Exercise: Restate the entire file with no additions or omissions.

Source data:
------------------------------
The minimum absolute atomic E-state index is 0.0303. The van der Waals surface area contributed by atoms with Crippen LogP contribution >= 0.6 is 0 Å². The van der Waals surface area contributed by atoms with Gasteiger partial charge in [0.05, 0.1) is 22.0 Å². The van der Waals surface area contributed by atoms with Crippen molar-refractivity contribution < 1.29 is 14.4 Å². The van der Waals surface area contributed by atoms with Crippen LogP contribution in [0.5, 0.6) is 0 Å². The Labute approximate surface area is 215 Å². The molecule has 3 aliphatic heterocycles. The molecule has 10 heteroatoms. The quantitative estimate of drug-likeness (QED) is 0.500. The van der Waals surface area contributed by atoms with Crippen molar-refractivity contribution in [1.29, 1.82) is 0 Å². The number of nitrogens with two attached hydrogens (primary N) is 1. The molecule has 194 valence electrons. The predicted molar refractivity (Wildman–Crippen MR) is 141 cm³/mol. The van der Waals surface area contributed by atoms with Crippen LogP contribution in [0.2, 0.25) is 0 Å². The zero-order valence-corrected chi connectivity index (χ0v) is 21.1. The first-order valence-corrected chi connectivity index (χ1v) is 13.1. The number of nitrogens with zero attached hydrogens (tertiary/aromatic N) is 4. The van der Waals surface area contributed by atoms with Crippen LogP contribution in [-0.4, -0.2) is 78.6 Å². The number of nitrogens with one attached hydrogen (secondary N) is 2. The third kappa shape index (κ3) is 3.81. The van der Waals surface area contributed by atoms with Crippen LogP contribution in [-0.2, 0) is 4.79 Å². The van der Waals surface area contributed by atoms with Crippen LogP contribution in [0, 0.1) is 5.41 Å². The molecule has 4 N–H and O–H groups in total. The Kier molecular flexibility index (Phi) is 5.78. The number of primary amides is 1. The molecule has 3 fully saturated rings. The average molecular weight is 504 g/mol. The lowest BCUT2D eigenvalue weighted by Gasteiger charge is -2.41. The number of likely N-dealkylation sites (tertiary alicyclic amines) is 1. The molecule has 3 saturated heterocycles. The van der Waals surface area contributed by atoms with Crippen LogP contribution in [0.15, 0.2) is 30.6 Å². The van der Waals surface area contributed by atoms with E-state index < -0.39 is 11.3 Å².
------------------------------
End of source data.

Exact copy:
The minimum absolute atomic E-state index is 0.0303. The van der Waals surface area contributed by atoms with Crippen LogP contribution >= 0.6 is 0 Å². The van der Waals surface area contributed by atoms with Gasteiger partial charge in [0.05, 0.1) is 22.0 Å². The van der Waals surface area contributed by atoms with Crippen molar-refractivity contribution < 1.29 is 14.4 Å². The van der Waals surface area contributed by atoms with Crippen LogP contribution in [0.5, 0.6) is 0 Å². The Labute approximate surface area is 215 Å². The molecule has 3 aliphatic heterocycles. The molecule has 10 heteroatoms. The quantitative estimate of drug-likeness (QED) is 0.500. The van der Waals surface area contributed by atoms with Crippen molar-refractivity contribution in [1.29, 1.82) is 0 Å². The number of nitrogens with two attached hydrogens (primary N) is 1. The molecule has 194 valence electrons. The predicted molar refractivity (Wildman–Crippen MR) is 141 cm³/mol. The van der Waals surface area contributed by atoms with Crippen LogP contribution in [0.2, 0.25) is 0 Å². The zero-order valence-corrected chi connectivity index (χ0v) is 21.1. The first-order valence-corrected chi connectivity index (χ1v) is 13.1. The number of nitrogens with zero attached hydrogens (tertiary/aromatic N) is 4. The van der Waals surface area contributed by atoms with Crippen LogP contribution in [-0.4, -0.2) is 78.6 Å². The number of nitrogens with one attached hydrogen (secondary N) is 2. The third kappa shape index (κ3) is 3.81. The van der Waals surface area contributed by atoms with Crippen LogP contribution in [-0.2, 0) is 4.79 Å². The van der Waals surface area contributed by atoms with Crippen LogP contribution in [0, 0.1) is 5.41 Å². The molecule has 4 N–H and O–H groups in total. The Kier molecular flexibility index (Phi) is 5.78. The number of primary amides is 1. The molecule has 3 fully saturated rings. The average molecular weight is 504 g/mol. The lowest BCUT2D eigenvalue weighted by Gasteiger charge is -2.41. The number of likely N-dealkylation sites (tertiary alicyclic amines) is 1. The molecule has 3 saturated heterocycles. The van der Waals surface area contributed by atoms with Crippen LogP contribution in [0.15, 0.2) is 30.6 Å². The van der Waals surface area contributed by atoms with E-state index < -0.39 is 11.3 Å².